“Hey Google” with Rasa – complete CI/CD solution for multilingual chatbots

old phone

In this article I will show how to build the complete CI/CD solution for building, training and deploying multilingual chatbots.
I will use Rasa core framework, Gitlab pipelines, Minio and Redis to build simple two language google assistant.

The project code is available on my github https://github.com/qooba/heygoogle-with-rasa

Before you will continue reading please watch quick introduction:


architecture diagram

The solution contains several components thus I will describe each of them.

Google actions

To build google assistant we need to create and configure the google action project.
google actions create

We will build our own nlu engine thus we will start with the blank project.
Then we need to install gactions CLI to manage project from command line.
To access your projects you need to authenticate using command:

gactions login

if you want you can create the project using templates:

gactions init

to simplify the tutorial I have included configuration in the repository. You will need to set your project id in settings.yaml and webhook configuration using your ngrok address.
Configuration can be deployed using command:

gactions push


As mentioned before for development purposes I have used the ngrok to proxy the traffic from public endpoint (used for webhook destination) to localhost:8081:

ngrok http 8081


Currently in google action project is not possible to set different webhook addresses for different languages thus I have used NGINX and LuaJIT to route the traffic to proper language container.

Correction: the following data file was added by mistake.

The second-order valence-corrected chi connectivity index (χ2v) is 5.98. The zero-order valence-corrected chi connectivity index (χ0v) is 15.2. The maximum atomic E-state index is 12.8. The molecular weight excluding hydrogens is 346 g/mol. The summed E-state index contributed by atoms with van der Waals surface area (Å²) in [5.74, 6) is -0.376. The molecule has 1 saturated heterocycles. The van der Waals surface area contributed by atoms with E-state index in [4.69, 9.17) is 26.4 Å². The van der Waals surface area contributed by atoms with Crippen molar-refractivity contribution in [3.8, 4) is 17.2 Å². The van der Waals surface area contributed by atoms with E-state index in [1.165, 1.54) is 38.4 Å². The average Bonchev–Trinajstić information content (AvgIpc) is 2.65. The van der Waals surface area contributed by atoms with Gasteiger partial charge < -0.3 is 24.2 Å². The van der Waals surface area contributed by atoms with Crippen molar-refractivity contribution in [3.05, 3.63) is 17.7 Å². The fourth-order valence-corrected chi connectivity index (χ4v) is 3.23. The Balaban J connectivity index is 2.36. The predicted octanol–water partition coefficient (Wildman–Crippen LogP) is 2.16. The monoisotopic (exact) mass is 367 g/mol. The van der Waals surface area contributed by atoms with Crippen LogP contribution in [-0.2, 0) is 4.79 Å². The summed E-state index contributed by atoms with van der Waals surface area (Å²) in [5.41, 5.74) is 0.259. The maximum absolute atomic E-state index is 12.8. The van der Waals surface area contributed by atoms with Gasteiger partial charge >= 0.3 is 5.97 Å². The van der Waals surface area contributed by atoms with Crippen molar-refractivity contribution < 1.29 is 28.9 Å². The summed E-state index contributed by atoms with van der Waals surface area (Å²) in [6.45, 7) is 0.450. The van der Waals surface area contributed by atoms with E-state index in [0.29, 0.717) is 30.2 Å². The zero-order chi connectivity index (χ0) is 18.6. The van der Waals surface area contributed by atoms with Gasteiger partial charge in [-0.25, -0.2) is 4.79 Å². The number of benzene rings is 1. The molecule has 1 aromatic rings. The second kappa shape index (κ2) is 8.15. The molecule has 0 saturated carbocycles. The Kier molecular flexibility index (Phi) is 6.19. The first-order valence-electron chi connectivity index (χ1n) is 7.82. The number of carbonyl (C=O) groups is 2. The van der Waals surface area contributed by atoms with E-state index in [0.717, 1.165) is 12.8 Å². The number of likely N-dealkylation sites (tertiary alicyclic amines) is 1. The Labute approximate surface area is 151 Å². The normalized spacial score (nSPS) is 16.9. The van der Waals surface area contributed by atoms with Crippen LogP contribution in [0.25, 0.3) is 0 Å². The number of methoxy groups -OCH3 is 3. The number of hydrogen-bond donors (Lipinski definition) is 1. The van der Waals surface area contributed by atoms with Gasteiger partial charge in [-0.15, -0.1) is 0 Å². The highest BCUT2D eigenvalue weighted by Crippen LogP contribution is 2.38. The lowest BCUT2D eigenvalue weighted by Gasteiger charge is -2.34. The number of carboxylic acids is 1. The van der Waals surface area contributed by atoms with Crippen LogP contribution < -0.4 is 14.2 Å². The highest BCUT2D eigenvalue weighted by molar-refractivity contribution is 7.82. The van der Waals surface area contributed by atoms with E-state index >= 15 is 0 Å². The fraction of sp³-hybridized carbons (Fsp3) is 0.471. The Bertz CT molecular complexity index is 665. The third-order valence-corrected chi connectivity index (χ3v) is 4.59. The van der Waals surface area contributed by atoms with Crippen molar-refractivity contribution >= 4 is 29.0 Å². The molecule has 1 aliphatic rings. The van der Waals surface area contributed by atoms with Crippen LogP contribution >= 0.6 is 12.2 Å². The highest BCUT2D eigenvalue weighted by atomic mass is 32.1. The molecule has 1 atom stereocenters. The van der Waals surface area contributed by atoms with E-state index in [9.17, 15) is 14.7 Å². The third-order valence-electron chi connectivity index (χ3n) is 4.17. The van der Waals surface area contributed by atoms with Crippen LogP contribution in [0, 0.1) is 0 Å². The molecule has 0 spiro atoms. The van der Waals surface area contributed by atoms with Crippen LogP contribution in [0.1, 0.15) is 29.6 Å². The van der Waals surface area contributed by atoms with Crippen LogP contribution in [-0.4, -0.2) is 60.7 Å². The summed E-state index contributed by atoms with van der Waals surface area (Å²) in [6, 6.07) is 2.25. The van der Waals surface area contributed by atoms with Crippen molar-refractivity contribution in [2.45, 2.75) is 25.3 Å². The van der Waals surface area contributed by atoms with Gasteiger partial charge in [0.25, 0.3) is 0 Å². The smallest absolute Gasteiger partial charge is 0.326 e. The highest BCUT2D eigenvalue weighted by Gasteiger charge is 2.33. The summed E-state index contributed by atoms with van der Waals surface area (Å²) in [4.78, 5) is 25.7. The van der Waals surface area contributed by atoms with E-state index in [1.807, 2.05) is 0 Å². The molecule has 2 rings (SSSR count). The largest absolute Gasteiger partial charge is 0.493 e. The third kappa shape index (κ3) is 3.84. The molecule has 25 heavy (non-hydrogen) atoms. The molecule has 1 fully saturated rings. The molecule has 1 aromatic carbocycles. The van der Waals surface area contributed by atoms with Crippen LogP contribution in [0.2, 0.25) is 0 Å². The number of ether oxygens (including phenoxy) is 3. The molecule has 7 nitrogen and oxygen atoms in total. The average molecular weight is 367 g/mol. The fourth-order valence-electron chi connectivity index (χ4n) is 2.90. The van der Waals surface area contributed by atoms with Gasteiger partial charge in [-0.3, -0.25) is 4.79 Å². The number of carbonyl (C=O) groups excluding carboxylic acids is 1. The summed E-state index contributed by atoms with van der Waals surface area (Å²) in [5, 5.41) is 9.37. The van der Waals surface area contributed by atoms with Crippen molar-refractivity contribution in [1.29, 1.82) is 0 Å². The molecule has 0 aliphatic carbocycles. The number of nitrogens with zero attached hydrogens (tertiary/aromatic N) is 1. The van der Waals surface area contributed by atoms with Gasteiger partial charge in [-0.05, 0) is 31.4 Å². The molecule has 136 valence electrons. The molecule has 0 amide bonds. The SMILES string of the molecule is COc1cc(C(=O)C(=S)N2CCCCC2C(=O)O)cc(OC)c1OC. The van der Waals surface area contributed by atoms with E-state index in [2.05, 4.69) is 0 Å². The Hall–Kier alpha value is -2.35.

The information about language context is included in the request body which can be handled using Lua script:

server {
        listen 80;
        resolver ipv6=off;
        location / {
            set $target '';
            access_by_lua '
                local cjson = require("cjson")
                local text = ngx.var.request_body
                local value = cjson.new().decode(text)
                local lang = string.sub(value["user"]["locale"],1,2)
                ngx.var.target = "http://heygoogle-" .. lang
            proxy_pass $target;

Rasa application

The rasa core is one of the famous framework for building chatbots. I have decided to create separate docker container for each language which gives flexibility in terms of scalability and deployment.
Dockerfile (development version with watchdog) for rasa application (qooba/rasa:1.10.10_app):

FROM rasa/rasa:1.10.10
USER root
RUN pip3 install python-jose watchdog[watchmedo]
ENTRYPOINT watchmedo auto-restart -d . -p '*.py' --recursive -- python3 app.py

Using default rasa engine you have to restart the container when you want to deploy new retrained model thus I have decided to wrap it with simple python application which additionally listen the redis PubSub topic and waits for event which automatically reloads the model without restarting the whole application. Additionally there are separate topics for different languages thus we can simply deploy and reload model for specific language.


In this solution the redis has two responsibilities:
* EventBus – as mentioned above chatbot app listen events sent from GitLab pipeline worker.
* Session Store – which keeps the conversations state thus we can simply scale the chatbots

We can simply run Redis using command:

docker run --name redis -d --rm --network gitlab redis


Minio is used as a Rasa Model Store (Rasa supports the S3 protocol). The GitLab pipeline worker after model training uploads the model package to Minio. Each language has separate bucket:

model store

To run minio we will use command (for whole solution setup use run.sh where environment variables are set) :

docker run -d --rm -p 9000:9000 --network gitlab --name minio \
  -v $(pwd)/minio/data:/data \
  minio/minio server /data

Gitlab pipelines

In this solution I have used the gitlab as a git repository and CI/CD engine.
You can simply run the GitLab locally using gitlab docker image: